FIFTH PETERSBERG CLIMATE DIALOGUE: This meeting, which took place on 14-15 July 2014, in Berlin, Germany, met under the theme ‘Addressing the urgency – stepping up our contributions,’ and aimed to discuss new strategies in preparation for the Lima Climate Change Conference. The Dialogue focused on how to: reach consensus on key elements of the future climate regime, and adopt “an ambitious, effective and fair climate agreement” in Paris in 2015; ensure all relevant states have submitted their INDCs for the 2015 climate agreement in a timely manner to enable compliance with the 2°C limit; communicate that mitigation and adaptation measures benefit the economy; and create incentives to develop low-carbon technologies.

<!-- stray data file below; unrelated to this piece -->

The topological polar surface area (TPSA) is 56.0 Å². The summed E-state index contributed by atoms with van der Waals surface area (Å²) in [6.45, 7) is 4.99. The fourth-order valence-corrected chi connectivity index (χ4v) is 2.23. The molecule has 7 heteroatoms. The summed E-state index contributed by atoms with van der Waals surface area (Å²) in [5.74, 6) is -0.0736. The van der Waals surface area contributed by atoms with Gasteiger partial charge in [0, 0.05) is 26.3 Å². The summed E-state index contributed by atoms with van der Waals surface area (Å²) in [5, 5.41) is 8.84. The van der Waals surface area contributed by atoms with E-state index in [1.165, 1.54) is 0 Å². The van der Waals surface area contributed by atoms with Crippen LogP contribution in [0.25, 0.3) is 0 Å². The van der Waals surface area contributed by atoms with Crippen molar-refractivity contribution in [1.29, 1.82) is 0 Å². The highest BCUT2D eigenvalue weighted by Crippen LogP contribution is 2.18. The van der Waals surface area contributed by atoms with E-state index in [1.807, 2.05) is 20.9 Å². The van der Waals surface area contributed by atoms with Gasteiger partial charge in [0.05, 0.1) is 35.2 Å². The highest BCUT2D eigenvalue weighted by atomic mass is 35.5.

18th AND 19th BASIC MINISTERIAL MEETING ON CLIMATE CHANGE: The 18th Brazil, India, South Africa and China (BASIC) Ministerial Meeting took place from 7-8 August 2014, in New Delhi, India, and concluded with the adoption of a joint statement emphasizing the need to finalize the elements of a draft negotiating text for the 2015 agreement at COP 20. In the statement, ministers stress that: the six core elements for the 2015 outcome should be mitigation, adaptation, finance, technology development and transfer, transparency of action and support, and capacity building; the process and outcome must be in accordance with all the Convention principles; developed countries should take the lead in addressing climate change; all parties should communicate their INDCs as early as possible; and INDCs must include mitigation, adaptation, finance, technology and capacity building. The 19th BASIC Ministerial Meeting took place from 8-10 October 2014, in Sun City, South Africa. In their joint statement, BASIC countries outline their views on: the 2014 UN Climate Summit; enhanced pre-2020 ambition; the Lima Climate Change Conference; the 2015 agreement, including adaptation, support to developing countries and transparency; INDCs; and the role of existing institutions and mechanisms under the Convention post-2020, among other issues.